The Roland-Story school district has hired Haila Architecture in Ames to develop plans for a new athletic facility at the current outlet mall location. The plans will include a new field, track, field events areas, parking lot, concessions, bathrooms and locker rooms.
The school board plans to submit a request in September for a bond election that will likely take place in February. That bond issue, the amount of which has not yet been determined, is expected to ask voters to approve the construction of a new athletic facility and the renovation of the high school auditorium.
The bond issue would also fund renovations to the 27-year-old high school auditorium, installing high-efficiency lights and improved sound system. It would include new seating, carpet, stage curtains and paint. It would also add video capability.
“We’re coming up very quickly on the 50th anniversary of Roland and Story City joining together as a school district,” said Superintendent Matt Patton.
In 1968, the communities of Roland and Story City both passed bond issues with the intent to build the elementary school that now stands in Story City.
“Those people 50 years ago had the vision and the foresight to put a new elementary school in place that we still benefit from today,” Patton said. “Not only did they do that, but they sacrificed their own finances and probably paid that bond off in 15 to 20 years like most bonds are paid. And so for the last 30 years, no one in the public has been paying for that, but we’ve all been benefitting from it.
“My thought is that it’s our generation’s turn to step up and do the same thing. Let’s step up and provide something for the community and for our students that 50 years from now, they’ll still be enjoying. A little sacrifice now pays that forward. It’s a continuation of what our community has been and what I think our community wants to continue to be — unselfish and forward-thinking and worried about the next generation.”
The athletic complex
The current football facility was built prior to the consolidation of the two schools 50 years ago. Patton estimates that it was built in the 1940s.
There are several reasons the school district would like to relocate the stadium. Among them are safety, flooding, space issue and environmental issues.
Parking and sidewalks are limited, causing fans to walk to and from the stadium on busy streets, often in the dark.
The football field has flooded eight times in the past nine years. Flooding occurred in June of 2008, June of 2010, July of 2010, August of 2010, May of 2013, July of 2014, September of 2015 and December of 2015.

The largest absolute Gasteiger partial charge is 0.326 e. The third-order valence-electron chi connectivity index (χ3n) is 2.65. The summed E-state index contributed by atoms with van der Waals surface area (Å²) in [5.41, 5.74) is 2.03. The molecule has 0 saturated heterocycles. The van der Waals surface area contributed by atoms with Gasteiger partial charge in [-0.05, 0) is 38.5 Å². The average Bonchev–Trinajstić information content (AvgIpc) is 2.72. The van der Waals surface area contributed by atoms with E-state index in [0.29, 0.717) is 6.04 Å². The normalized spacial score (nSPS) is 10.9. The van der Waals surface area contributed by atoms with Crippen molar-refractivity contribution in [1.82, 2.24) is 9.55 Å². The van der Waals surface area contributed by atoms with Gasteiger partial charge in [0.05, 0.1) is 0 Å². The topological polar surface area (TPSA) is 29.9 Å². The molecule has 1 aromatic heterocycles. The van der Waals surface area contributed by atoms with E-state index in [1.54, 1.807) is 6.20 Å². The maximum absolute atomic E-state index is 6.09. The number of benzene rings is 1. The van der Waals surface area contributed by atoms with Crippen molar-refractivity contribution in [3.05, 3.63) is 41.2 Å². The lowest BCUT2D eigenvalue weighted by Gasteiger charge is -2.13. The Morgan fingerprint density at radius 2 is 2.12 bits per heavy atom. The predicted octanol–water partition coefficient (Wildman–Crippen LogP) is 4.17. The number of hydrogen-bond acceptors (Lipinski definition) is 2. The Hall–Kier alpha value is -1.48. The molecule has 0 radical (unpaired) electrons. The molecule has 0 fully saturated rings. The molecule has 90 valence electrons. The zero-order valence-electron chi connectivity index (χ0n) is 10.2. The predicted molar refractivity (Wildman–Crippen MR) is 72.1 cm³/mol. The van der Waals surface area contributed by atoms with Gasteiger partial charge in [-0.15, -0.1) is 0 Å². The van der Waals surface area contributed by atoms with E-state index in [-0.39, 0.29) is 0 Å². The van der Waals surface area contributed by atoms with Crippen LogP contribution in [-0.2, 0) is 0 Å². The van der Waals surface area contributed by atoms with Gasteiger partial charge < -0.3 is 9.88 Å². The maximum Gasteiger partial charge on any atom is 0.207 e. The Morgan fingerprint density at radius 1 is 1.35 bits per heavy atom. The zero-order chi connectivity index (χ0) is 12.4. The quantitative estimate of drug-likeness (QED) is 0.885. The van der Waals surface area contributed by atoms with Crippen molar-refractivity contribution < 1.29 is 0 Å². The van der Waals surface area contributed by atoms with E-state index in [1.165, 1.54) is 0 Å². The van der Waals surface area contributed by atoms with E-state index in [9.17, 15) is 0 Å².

That flooding is damaging the track and field surface, causing increased costs for repair, and each flood results in significant personnel time to clean the track and fence areas. Flooding even caused the canceling of a football game in September of 2015.
Space issues include limited restrooms for spectators and athletes. The facilities don’t meet code requirements.
The visitors’ bleachers, storage building, shotput and discus rings are on city-owned land. The entire facility is landlocked and there are no options to expand.
Parking is limited. The high school has 154 spaced, and off-street parking provides about 125 spots. There are few options at the current facility to create additional parking.
Stadium seating is limited to room for about 850 on the home bleachers and 250 on the visitors’ bleachers.
Environmental issues include the sulfur smell from the city water pump that is located near the corner of Hillcrest and Broad. Also, the district does not control the water supply for irrigation at the field.
Staying at the current site is also difficult because the Iowa Department of Natural Resources will not allow the school district to raise the field and track area because it needs to remain a flood zone.
A lack of locker rooms at the field causes teams to regularly use the outdoor areas as restrooms.
If the bond issue is approved, the school district has plans for the current football/track complex. The current football field would be used as a practice field for the foreseeable future. For a decade, the district would maintain the current track for community use and some middle school track practices.
Lights, bleachers and other equipment would be repurposed for use at other facilities or at the new complex.
The school district would also be open to future community use of this space for things like Little League fields and trail systems. It would also be open to a developer who wants to build townhouses on the upper parking lot area.
Safety, obsolete equipment and increased usage are some of the reasons the school district would like to renovate the high school auditorium.
The curtains do not currently meet fire code as they are not made from fire-resistant material. Lighting is hot on stage and has contributed to students fainting during performances.
The auditorium was built in 1990, and some of the stage lighting is so obsolete bulbs can no longer be replaced. Energy efficiency would be improved with updated lighting and equipment. The wireless microphones will be obsolete in three years due to FCC regulations. And several seats are broken.
The auditorium is used almost daily during the school year and included more than 50 scheduled performances, presentations and meetings. Between 45 and 50 percent of high school students participate in the fine arts each year. For the 2016-17 school year, that was 163 students.